Bilingual comedian Jesse Appell, dressed in the traditional robe of a Chinese street performer, talks to an Emerson audience about the differences and similarities between Chinese and Western comedy. Photo/Ilse Damkoehler
Bilingual comedian Jesse Appell explained to a group of roughly 25 Emerson students and faculty members the similarities and differences between Chinese and Western comedy Wednesday, February 17, at an event he called “The Great LOL of China: Chinese Comedy on Stage and in Life”.
A Newton, Massachusetts native, Appell studied in Beijing during his time at Brandeis University, where he majored in East Asian studies and international relations. After developing an interest in Chinese comedy, Appell extended his time in Beijing as a Fulbright Scholar, studying Xiangsheng, or “cross talk” comedy.
Dressed in a traditional street performer’s “big robe,” Appell explained Xiangsheng acts consist of two people — a Dou Gen De or “joker,” and a Peng Gen De or a “straight man”– conversing back and forth. They roleplay, and sometimes perform “meta comedy,” where they address their roles in their jokes. Their comedy consists of history and Chinese legends, everyday occurrences, cultural practices, and witty banter, and is performed in venues of all sizes, from small clubs and tea houses to stadiums that hold 10,000 people. Appell said he finds playing smaller venues more fun.
There are four skills necessary in order to master Xiangsheng, according to Appell. Shou, or “speak,” emphasizes comedy as linguistic performance art. Xue, or “imitate,” means a comic must be able to play roles and switch from a narrator to a character in order to tell a joke or story. Dou, or “joke,” focuses on the effective structure and delivery of a joke. Chang, or “sing,” reaches back to Xiangsheng’s roots in Beijing opera.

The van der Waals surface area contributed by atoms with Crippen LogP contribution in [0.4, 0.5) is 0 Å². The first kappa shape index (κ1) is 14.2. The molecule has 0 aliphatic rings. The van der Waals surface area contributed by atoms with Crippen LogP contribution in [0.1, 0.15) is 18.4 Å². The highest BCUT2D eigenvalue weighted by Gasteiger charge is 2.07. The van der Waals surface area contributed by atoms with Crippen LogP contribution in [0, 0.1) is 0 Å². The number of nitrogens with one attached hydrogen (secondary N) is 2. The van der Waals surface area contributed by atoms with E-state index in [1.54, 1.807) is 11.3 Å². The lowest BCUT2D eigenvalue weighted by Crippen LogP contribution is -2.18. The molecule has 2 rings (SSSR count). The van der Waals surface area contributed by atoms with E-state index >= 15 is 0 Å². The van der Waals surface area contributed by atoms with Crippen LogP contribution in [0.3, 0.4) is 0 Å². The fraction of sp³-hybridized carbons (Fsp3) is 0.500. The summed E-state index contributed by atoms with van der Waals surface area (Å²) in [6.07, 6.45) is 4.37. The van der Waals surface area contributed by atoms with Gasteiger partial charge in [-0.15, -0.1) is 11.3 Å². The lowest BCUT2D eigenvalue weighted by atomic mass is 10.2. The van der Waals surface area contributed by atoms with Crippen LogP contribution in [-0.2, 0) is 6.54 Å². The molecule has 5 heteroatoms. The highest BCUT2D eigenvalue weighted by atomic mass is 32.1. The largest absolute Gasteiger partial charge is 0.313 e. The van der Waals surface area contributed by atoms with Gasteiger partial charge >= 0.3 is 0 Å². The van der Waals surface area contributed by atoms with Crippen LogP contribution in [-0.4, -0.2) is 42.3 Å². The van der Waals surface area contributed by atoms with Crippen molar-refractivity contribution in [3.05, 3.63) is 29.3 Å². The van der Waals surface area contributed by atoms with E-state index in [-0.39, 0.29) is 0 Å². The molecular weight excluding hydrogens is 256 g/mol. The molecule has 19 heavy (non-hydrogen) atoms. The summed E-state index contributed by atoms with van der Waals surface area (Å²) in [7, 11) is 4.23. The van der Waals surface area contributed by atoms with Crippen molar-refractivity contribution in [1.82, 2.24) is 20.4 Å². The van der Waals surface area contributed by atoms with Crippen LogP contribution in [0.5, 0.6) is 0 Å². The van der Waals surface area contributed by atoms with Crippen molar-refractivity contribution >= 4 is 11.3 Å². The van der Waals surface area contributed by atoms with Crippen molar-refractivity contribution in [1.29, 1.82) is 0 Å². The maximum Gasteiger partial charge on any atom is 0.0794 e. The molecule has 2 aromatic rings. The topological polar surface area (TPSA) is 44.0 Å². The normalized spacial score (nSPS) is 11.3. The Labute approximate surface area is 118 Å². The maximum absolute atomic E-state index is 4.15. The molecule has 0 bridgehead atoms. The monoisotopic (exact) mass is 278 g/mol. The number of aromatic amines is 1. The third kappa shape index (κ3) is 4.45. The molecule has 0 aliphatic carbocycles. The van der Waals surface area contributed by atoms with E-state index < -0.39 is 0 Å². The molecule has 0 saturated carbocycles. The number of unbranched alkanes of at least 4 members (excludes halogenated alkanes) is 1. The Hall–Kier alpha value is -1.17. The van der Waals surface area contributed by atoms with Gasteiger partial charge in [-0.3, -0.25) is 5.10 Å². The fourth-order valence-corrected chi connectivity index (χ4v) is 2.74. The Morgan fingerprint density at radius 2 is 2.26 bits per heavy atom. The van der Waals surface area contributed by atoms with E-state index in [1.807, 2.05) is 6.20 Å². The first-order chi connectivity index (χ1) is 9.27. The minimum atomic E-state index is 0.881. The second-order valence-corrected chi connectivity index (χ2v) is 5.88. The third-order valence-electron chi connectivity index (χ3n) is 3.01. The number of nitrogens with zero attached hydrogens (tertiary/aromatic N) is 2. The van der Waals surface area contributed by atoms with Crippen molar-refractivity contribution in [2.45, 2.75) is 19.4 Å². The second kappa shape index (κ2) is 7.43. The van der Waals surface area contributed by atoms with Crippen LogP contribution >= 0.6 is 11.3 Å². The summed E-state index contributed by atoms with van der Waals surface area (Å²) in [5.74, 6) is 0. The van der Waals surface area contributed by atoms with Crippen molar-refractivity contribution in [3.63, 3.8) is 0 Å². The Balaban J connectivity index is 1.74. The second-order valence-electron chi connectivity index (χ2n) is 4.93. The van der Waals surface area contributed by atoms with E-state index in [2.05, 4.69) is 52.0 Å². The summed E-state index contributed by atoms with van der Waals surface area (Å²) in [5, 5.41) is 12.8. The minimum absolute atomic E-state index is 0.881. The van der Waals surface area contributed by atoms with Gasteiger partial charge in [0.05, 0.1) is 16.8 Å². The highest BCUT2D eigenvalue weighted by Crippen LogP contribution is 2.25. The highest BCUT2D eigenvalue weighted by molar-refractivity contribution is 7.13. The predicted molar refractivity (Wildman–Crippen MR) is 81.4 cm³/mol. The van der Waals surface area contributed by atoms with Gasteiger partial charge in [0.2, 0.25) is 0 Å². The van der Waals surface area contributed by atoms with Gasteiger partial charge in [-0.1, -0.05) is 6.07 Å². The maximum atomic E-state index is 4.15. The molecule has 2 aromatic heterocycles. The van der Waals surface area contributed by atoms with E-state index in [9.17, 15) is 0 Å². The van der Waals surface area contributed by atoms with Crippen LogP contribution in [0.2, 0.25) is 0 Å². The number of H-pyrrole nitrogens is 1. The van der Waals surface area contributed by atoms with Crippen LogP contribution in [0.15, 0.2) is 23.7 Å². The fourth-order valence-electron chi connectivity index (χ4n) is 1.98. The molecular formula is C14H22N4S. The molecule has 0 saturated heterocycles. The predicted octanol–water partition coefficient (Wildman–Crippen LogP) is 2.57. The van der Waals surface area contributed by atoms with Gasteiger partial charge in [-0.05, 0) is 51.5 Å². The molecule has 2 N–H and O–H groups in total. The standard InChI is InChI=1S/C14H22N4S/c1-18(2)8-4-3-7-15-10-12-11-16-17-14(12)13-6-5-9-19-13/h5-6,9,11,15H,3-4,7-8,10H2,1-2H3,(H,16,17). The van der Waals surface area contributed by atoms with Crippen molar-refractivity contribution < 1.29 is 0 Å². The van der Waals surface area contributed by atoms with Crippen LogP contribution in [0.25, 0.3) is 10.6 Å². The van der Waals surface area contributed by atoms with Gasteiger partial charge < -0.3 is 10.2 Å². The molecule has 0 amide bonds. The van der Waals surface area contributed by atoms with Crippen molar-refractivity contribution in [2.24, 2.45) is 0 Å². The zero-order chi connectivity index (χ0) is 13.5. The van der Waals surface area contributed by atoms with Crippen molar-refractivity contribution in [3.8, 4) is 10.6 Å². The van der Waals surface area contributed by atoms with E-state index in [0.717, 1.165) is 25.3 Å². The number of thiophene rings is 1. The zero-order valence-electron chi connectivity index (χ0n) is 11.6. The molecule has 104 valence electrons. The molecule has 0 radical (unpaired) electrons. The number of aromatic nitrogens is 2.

Jesse Appell talks to Emerson students after his talk on Wednesday, February 17, at the Max Mutchnick Campus Center. Photo/Ilse Damkoehler
Appell said that although there is a specific set of skills necessary to master this particular form of comedy, much of what makes Western audiences crack up translates into other cultures’ comic style. Both he and Chinese comedians use puns, self-deprecation, juxtaposition, and metaphor, among other devices, to make people laugh.
He emphasized cultural translation over literal translation, saying ideas translate better than words and syntax do. Appell told the audience a story about how his parody of Gangnam Style called Laowai Style went viral in China, because he took a popular Western song and incorporated Chinese cultural references. He also played videos of a Mitch Hedberg-inspired stand-up act in Chinese, and a rap song under the name Bling Dynasty, both of which similarly blended Western and Chinese culture.
“It was fun to be able to show the translated Mitch Hedberg jokes because Emerson is a school where you get a lot of comedy heads,” he said in an interview after the talk. “It seemed like the sort of thing that was perfect for the school.”
Audience member Yvonne Xiao ‘18 said she was interested to see how a Westerner would learn and practice Chinese comedy.
“It’s sort of faded away, foreigners doing Chinese comedy,” she said. “He explained Chinese stand-up comedy really well in a way that both the Chinese approve and Americans understand.”
In Beijing, Appell is still touring and performing live bilingual improv, stand-up, and Xiangsheng, although he noted he is limited in his public release of his performances online or on television due to government regulations.
He is also currently working on a bilingual buddy comedy screenplay as part of a new writing fellowship. He said with it, he hopes to create deeper cultural connections beyond poking fun at cultural difference, and he hopes to show other students of all majors that they can do the same.
“It was a lot of fun to go into a group of people who do writing, comedy, television, the business side,” he said. “I think in general, if you can tell stories, if you can interest people in what you’re telling, you can do stuff all over the world. That was really cool to make myself realize through giving this talk.”